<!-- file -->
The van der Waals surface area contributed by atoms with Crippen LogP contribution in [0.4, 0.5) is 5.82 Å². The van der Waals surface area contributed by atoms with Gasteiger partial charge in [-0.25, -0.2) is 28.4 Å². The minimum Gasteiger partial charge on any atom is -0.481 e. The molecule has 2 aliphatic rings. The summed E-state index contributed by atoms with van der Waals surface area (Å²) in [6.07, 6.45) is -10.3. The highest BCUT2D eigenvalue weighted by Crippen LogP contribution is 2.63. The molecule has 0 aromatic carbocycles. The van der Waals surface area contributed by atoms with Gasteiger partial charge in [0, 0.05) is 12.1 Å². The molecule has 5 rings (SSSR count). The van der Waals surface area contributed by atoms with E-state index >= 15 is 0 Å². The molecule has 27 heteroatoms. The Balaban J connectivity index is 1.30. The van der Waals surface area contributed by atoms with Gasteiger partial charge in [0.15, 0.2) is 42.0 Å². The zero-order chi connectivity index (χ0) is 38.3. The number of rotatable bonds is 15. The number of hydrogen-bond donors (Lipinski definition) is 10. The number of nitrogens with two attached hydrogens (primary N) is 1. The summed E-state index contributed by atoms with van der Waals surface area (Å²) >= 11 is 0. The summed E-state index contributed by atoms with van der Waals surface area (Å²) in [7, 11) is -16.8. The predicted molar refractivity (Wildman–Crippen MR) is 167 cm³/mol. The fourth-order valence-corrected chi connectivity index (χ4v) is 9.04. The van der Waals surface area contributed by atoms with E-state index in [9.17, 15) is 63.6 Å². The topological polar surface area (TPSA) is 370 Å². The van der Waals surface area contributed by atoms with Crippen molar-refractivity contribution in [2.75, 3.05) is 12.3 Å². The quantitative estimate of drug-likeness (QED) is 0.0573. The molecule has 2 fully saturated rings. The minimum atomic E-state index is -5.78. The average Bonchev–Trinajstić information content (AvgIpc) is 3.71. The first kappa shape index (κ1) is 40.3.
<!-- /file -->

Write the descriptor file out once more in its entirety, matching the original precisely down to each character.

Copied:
The van der Waals surface area contributed by atoms with Crippen LogP contribution in [0.4, 0.5) is 5.82 Å². The van der Waals surface area contributed by atoms with Gasteiger partial charge in [-0.25, -0.2) is 28.4 Å². The minimum Gasteiger partial charge on any atom is -0.481 e. The molecule has 2 aliphatic rings. The summed E-state index contributed by atoms with van der Waals surface area (Å²) in [6.07, 6.45) is -10.3. The highest BCUT2D eigenvalue weighted by Crippen LogP contribution is 2.63. The molecule has 0 aromatic carbocycles. The van der Waals surface area contributed by atoms with Gasteiger partial charge in [0, 0.05) is 12.1 Å². The molecule has 5 rings (SSSR count). The van der Waals surface area contributed by atoms with E-state index >= 15 is 0 Å². The molecule has 27 heteroatoms. The Balaban J connectivity index is 1.30. The van der Waals surface area contributed by atoms with Gasteiger partial charge in [0.15, 0.2) is 42.0 Å². The zero-order chi connectivity index (χ0) is 38.3. The number of rotatable bonds is 15. The number of hydrogen-bond donors (Lipinski definition) is 10. The number of nitrogens with two attached hydrogens (primary N) is 1. The summed E-state index contributed by atoms with van der Waals surface area (Å²) >= 11 is 0. The summed E-state index contributed by atoms with van der Waals surface area (Å²) in [7, 11) is -16.8. The predicted molar refractivity (Wildman–Crippen MR) is 167 cm³/mol. The fourth-order valence-corrected chi connectivity index (χ4v) is 9.04. The van der Waals surface area contributed by atoms with E-state index in [9.17, 15) is 63.6 Å². The topological polar surface area (TPSA) is 370 Å². The van der Waals surface area contributed by atoms with Crippen molar-refractivity contribution in [2.75, 3.05) is 12.3 Å². The quantitative estimate of drug-likeness (QED) is 0.0573. The molecule has 2 fully saturated rings. The minimum atomic E-state index is -5.78. The average Bonchev–Trinajstić information content (AvgIpc) is 3.71. The first kappa shape index (κ1) is 40.3.